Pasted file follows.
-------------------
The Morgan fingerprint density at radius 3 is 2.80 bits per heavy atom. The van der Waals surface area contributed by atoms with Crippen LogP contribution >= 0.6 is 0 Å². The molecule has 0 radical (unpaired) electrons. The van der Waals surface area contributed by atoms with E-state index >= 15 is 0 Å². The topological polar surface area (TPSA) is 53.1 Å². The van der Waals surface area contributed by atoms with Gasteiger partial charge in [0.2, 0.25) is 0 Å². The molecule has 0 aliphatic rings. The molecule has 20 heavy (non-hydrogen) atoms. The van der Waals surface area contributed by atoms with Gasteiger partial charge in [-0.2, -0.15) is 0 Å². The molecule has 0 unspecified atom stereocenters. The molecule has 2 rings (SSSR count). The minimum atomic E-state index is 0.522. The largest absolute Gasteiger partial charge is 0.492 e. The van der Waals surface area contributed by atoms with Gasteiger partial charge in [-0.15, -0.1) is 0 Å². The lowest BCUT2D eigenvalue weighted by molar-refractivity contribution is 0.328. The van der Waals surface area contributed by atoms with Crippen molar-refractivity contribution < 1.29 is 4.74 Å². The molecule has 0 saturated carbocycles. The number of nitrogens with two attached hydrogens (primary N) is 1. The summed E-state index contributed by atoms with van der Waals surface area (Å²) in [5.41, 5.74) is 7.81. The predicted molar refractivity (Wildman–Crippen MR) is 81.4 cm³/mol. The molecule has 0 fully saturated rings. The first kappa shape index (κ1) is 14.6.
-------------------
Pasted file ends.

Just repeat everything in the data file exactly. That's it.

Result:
The Morgan fingerprint density at radius 3 is 2.80 bits per heavy atom. The van der Waals surface area contributed by atoms with Crippen LogP contribution >= 0.6 is 0 Å². The molecule has 0 radical (unpaired) electrons. The van der Waals surface area contributed by atoms with E-state index >= 15 is 0 Å². The topological polar surface area (TPSA) is 53.1 Å². The van der Waals surface area contributed by atoms with Gasteiger partial charge in [0.2, 0.25) is 0 Å². The molecule has 0 aliphatic rings. The molecule has 20 heavy (non-hydrogen) atoms. The van der Waals surface area contributed by atoms with Gasteiger partial charge in [-0.2, -0.15) is 0 Å². The molecule has 0 unspecified atom stereocenters. The molecule has 2 rings (SSSR count). The minimum atomic E-state index is 0.522. The largest absolute Gasteiger partial charge is 0.492 e. The van der Waals surface area contributed by atoms with Gasteiger partial charge in [-0.15, -0.1) is 0 Å². The lowest BCUT2D eigenvalue weighted by molar-refractivity contribution is 0.328. The van der Waals surface area contributed by atoms with Crippen molar-refractivity contribution < 1.29 is 4.74 Å². The molecule has 0 saturated carbocycles. The number of nitrogens with two attached hydrogens (primary N) is 1. The summed E-state index contributed by atoms with van der Waals surface area (Å²) in [5.41, 5.74) is 7.81. The predicted molar refractivity (Wildman–Crippen MR) is 81.4 cm³/mol. The molecule has 0 fully saturated rings. The first kappa shape index (κ1) is 14.6.